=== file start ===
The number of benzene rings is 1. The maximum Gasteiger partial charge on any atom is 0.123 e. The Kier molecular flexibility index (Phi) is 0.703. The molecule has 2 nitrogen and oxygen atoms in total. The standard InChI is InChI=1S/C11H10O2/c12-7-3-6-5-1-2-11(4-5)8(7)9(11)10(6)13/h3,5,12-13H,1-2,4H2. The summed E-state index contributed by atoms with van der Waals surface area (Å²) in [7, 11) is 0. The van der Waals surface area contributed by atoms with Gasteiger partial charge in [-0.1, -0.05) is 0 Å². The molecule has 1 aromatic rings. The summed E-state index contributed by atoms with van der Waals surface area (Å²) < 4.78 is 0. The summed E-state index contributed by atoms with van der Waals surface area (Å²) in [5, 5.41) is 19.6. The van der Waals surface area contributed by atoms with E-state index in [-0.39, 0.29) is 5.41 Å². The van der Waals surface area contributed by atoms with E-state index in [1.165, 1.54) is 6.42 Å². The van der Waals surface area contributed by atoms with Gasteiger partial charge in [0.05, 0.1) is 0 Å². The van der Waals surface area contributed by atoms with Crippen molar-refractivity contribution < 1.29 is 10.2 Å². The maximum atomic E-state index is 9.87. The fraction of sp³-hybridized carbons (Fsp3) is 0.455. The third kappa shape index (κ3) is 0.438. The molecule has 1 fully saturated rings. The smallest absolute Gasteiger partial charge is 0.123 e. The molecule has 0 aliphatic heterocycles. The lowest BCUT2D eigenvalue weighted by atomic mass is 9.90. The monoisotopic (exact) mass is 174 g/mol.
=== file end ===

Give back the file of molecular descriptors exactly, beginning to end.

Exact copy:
The number of benzene rings is 1. The maximum Gasteiger partial charge on any atom is 0.123 e. The Kier molecular flexibility index (Phi) is 0.703. The molecule has 2 nitrogen and oxygen atoms in total. The standard InChI is InChI=1S/C11H10O2/c12-7-3-6-5-1-2-11(4-5)8(7)9(11)10(6)13/h3,5,12-13H,1-2,4H2. The summed E-state index contributed by atoms with van der Waals surface area (Å²) in [7, 11) is 0. The van der Waals surface area contributed by atoms with Gasteiger partial charge in [-0.1, -0.05) is 0 Å². The molecule has 1 aromatic rings. The summed E-state index contributed by atoms with van der Waals surface area (Å²) < 4.78 is 0. The summed E-state index contributed by atoms with van der Waals surface area (Å²) in [5, 5.41) is 19.6. The van der Waals surface area contributed by atoms with E-state index in [-0.39, 0.29) is 5.41 Å². The van der Waals surface area contributed by atoms with E-state index in [1.165, 1.54) is 6.42 Å². The van der Waals surface area contributed by atoms with Gasteiger partial charge in [0.05, 0.1) is 0 Å². The van der Waals surface area contributed by atoms with Crippen molar-refractivity contribution < 1.29 is 10.2 Å². The maximum atomic E-state index is 9.87. The fraction of sp³-hybridized carbons (Fsp3) is 0.455. The third kappa shape index (κ3) is 0.438. The molecule has 1 fully saturated rings. The smallest absolute Gasteiger partial charge is 0.123 e. The molecule has 0 aliphatic heterocycles. The lowest BCUT2D eigenvalue weighted by atomic mass is 9.90. The monoisotopic (exact) mass is 174 g/mol.